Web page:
Yesterday on talk radio, some research body, suggested 30 km/h speed limits within the city. Standard limit is 50 km/h and 40 km/h at school zones normally. Some streets suggest 30km/h (often labelled with Turtles) to protect young children in the area.
One caller indicated that 30km/h is a high rev. level of first gear, before it gears up to 2nd. This means the engine is working harder than when it advances to 2nd at a lower rev. So going slower will increase engine wear and fuel consumption. Ah, but that’s not the argument, the argument is to save lives, which I cannot disagree with, because every life is worth saving, (perhaps not mass murderers, but you know what I mean) and being hit by a car doing 30km/h will hurt less than one doing 50km/h presumably.
Research also indicates that most collisions by car, with other cars, bikes, motorcyles, or pedestrians, is not through speeding, but by distraction. Distraction from two parties multiplies this probability. Pedestrians are more often than motorists staring at a smart(dumb)phone. This means they are not aware of their surroundings beyond a peripheral observance. They will very infrequently look up if they hear something or bump into a person or object. Bumping into a moving vehicle, of any size will do more than grab their attention, and too late. Yes, many motorists do the same, staring at their crotch more than their windshield or mirrors, and thus not seeing other vehicles or pedestrians as their eyes are pointed down.
Let’s call a spade a spade here, distraction is impairment. Alcohol, Fatigue, Phones, other devices, weather, and sunlight can all be impairment. We have MADD for inebriated motorists despite calling them drunk drivers, that term should never exist. A driver is never drunk, a motorist can be. Driver implies skill, and being impaired negates that skill, so they are not driving, and they are not drivers. There is a Fatigue impairment PSA on the radio from time to time. There are many anti-phone awareness ads and announcements on TV, radio, and print, but weather is never ever considered. I’ll ask the question, would you feel more comfortable with a clean car and a person staring at you from that car, than a rolling snowbank with a hand swipe on the window for them to see out of? If I told you the second car was sober, and the first was drunk, would your answer change?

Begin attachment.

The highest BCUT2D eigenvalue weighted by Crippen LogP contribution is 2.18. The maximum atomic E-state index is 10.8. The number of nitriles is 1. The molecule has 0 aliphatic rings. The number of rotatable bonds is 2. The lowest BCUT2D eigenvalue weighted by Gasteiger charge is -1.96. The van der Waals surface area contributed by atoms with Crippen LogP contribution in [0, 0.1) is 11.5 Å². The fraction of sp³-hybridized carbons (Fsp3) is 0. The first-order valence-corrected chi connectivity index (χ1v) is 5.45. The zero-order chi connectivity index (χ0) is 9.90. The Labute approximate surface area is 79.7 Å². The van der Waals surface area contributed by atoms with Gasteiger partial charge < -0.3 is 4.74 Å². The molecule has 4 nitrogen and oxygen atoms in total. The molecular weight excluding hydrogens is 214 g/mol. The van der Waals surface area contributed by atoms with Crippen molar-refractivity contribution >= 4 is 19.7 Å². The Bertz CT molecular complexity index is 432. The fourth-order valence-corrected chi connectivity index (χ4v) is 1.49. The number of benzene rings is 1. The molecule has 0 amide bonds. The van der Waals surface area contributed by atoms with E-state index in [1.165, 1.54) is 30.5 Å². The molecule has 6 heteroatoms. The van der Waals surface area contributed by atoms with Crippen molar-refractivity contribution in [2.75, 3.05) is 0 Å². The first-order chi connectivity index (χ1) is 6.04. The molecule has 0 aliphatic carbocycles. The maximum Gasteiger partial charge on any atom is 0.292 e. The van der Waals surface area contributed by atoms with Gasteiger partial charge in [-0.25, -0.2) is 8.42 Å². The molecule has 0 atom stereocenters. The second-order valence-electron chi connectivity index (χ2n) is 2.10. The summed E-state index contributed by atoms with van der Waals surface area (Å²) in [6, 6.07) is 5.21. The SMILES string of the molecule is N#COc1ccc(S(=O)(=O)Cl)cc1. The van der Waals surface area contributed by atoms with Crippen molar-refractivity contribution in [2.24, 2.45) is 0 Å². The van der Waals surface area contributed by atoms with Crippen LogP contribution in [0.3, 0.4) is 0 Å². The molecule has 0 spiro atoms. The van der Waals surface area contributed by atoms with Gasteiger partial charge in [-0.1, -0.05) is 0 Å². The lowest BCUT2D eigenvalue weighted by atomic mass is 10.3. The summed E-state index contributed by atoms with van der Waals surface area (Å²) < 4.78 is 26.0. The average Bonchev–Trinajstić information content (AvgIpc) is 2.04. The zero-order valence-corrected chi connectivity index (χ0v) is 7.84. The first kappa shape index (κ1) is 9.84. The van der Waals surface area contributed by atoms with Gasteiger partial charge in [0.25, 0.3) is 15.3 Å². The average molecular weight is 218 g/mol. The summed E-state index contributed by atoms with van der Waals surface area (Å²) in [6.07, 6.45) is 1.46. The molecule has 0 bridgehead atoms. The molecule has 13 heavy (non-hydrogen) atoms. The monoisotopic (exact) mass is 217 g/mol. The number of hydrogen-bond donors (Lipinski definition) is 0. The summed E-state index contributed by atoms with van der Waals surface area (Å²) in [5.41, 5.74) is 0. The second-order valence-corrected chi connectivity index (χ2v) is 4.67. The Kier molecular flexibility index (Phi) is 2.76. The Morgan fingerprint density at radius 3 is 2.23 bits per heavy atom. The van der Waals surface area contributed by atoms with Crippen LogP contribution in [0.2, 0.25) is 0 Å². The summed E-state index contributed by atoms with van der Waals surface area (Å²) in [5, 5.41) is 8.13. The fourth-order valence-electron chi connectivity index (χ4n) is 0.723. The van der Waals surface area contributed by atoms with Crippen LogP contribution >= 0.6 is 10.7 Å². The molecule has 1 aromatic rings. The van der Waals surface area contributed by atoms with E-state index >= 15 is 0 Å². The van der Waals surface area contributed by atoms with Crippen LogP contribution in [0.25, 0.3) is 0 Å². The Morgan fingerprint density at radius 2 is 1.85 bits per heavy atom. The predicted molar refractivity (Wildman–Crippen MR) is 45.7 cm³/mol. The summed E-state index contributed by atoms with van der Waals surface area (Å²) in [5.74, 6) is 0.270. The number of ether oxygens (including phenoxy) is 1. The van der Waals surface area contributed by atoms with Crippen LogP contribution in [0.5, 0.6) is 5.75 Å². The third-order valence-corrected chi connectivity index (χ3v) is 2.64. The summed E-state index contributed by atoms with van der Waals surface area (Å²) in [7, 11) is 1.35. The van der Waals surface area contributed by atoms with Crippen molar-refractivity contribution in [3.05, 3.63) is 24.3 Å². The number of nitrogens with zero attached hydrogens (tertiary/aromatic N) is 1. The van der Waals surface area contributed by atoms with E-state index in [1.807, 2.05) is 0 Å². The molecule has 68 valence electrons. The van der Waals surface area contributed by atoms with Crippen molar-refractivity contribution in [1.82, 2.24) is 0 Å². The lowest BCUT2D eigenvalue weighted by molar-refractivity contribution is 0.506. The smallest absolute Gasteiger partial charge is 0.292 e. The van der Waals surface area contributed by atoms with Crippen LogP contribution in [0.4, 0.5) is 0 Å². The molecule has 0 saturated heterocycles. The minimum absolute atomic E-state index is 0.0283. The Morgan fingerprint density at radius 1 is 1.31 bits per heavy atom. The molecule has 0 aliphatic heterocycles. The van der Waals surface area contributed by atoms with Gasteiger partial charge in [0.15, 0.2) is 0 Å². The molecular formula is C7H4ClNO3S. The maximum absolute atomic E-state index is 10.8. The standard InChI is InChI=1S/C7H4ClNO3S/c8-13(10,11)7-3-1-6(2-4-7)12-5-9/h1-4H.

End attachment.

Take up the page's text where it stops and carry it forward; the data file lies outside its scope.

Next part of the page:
If you drive east in the morning and west in the evening, and the sun is shining directly at you, how many cars could you completely identify by colour, make, and plate? How many did you see before they applied the brakes? How many were actually intelligent enough to put lights on, so you wouldn’t hit them? Light does two things, it illuminates, and it obscures, and obscuring is a distraction because you cannot see well enough to know how close a person or vehicle is if all you see is light and shadows. Having your lights on increases the ability to see you, which has the benefit of being hit with a far lesser likelihood. Real drivers use lights 24/7/365.25. Motorists never locate the switch.